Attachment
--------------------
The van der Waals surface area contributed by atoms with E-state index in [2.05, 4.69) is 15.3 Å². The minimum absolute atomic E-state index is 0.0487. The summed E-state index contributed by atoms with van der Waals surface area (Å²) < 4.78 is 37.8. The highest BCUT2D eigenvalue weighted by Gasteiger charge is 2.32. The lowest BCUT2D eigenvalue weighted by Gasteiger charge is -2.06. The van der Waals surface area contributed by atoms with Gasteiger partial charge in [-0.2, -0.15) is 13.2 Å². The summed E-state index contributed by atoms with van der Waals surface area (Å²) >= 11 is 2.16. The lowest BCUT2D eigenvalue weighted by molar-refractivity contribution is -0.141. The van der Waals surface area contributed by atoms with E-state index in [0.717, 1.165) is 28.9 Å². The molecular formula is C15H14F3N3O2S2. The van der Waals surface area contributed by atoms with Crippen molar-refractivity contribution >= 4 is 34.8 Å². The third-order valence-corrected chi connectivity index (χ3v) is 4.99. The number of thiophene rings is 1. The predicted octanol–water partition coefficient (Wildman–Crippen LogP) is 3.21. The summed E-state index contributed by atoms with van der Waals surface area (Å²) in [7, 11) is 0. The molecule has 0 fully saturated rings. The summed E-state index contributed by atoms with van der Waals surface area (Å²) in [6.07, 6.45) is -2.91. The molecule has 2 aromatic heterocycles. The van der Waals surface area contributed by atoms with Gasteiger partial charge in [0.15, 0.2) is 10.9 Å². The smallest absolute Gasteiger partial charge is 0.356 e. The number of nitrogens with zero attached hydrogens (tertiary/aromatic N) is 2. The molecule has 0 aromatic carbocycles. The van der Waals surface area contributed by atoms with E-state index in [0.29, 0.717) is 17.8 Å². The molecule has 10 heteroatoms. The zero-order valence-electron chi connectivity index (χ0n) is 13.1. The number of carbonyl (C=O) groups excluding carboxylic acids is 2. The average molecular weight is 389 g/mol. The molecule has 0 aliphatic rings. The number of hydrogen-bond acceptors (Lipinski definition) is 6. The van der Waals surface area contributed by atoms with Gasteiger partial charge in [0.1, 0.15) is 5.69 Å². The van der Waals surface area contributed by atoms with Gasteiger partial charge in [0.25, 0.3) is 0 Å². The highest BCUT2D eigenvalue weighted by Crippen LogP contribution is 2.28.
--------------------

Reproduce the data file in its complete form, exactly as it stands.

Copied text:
The van der Waals surface area contributed by atoms with E-state index in [2.05, 4.69) is 15.3 Å². The minimum absolute atomic E-state index is 0.0487. The summed E-state index contributed by atoms with van der Waals surface area (Å²) < 4.78 is 37.8. The highest BCUT2D eigenvalue weighted by Gasteiger charge is 2.32. The lowest BCUT2D eigenvalue weighted by Gasteiger charge is -2.06. The van der Waals surface area contributed by atoms with Gasteiger partial charge in [-0.2, -0.15) is 13.2 Å². The summed E-state index contributed by atoms with van der Waals surface area (Å²) >= 11 is 2.16. The lowest BCUT2D eigenvalue weighted by molar-refractivity contribution is -0.141. The van der Waals surface area contributed by atoms with E-state index in [0.717, 1.165) is 28.9 Å². The molecular formula is C15H14F3N3O2S2. The van der Waals surface area contributed by atoms with Crippen molar-refractivity contribution >= 4 is 34.8 Å². The third-order valence-corrected chi connectivity index (χ3v) is 4.99. The number of thiophene rings is 1. The predicted octanol–water partition coefficient (Wildman–Crippen LogP) is 3.21. The summed E-state index contributed by atoms with van der Waals surface area (Å²) in [7, 11) is 0. The molecule has 0 fully saturated rings. The summed E-state index contributed by atoms with van der Waals surface area (Å²) in [6.07, 6.45) is -2.91. The molecule has 2 aromatic heterocycles. The van der Waals surface area contributed by atoms with Gasteiger partial charge in [0.15, 0.2) is 10.9 Å². The smallest absolute Gasteiger partial charge is 0.356 e. The number of nitrogens with zero attached hydrogens (tertiary/aromatic N) is 2. The molecule has 0 aromatic carbocycles. The van der Waals surface area contributed by atoms with E-state index in [0.29, 0.717) is 17.8 Å². The molecule has 10 heteroatoms. The zero-order valence-electron chi connectivity index (χ0n) is 13.1. The number of carbonyl (C=O) groups excluding carboxylic acids is 2. The average molecular weight is 389 g/mol. The molecule has 0 aliphatic rings. The number of hydrogen-bond acceptors (Lipinski definition) is 6. The van der Waals surface area contributed by atoms with Gasteiger partial charge in [0.1, 0.15) is 5.69 Å². The van der Waals surface area contributed by atoms with Gasteiger partial charge in [0.25, 0.3) is 0 Å². The highest BCUT2D eigenvalue weighted by Crippen LogP contribution is 2.28.